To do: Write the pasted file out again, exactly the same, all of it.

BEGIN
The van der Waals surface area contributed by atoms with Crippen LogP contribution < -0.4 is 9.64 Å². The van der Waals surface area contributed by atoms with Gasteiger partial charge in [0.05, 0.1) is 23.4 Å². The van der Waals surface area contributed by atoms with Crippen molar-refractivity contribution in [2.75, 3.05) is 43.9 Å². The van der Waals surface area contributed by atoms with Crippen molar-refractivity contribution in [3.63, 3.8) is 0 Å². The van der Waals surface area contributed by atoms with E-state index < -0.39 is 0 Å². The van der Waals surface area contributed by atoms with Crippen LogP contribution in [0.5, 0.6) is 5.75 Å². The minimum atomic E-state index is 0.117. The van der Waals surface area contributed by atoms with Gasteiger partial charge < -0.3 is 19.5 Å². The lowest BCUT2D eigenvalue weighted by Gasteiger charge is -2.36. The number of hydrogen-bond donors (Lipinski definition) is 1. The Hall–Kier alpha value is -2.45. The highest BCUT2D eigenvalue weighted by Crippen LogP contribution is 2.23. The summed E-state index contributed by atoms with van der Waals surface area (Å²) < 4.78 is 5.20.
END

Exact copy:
The van der Waals surface area contributed by atoms with Crippen LogP contribution < -0.4 is 9.64 Å². The van der Waals surface area contributed by atoms with Gasteiger partial charge in [0.05, 0.1) is 23.4 Å². The van der Waals surface area contributed by atoms with Crippen molar-refractivity contribution in [2.75, 3.05) is 43.9 Å². The van der Waals surface area contributed by atoms with Crippen molar-refractivity contribution in [3.63, 3.8) is 0 Å². The van der Waals surface area contributed by atoms with E-state index < -0.39 is 0 Å². The van der Waals surface area contributed by atoms with Crippen LogP contribution in [0.5, 0.6) is 5.75 Å². The minimum atomic E-state index is 0.117. The van der Waals surface area contributed by atoms with Gasteiger partial charge < -0.3 is 19.5 Å². The lowest BCUT2D eigenvalue weighted by Gasteiger charge is -2.36. The number of hydrogen-bond donors (Lipinski definition) is 1. The Hall–Kier alpha value is -2.45. The highest BCUT2D eigenvalue weighted by Crippen LogP contribution is 2.23. The summed E-state index contributed by atoms with van der Waals surface area (Å²) < 4.78 is 5.20.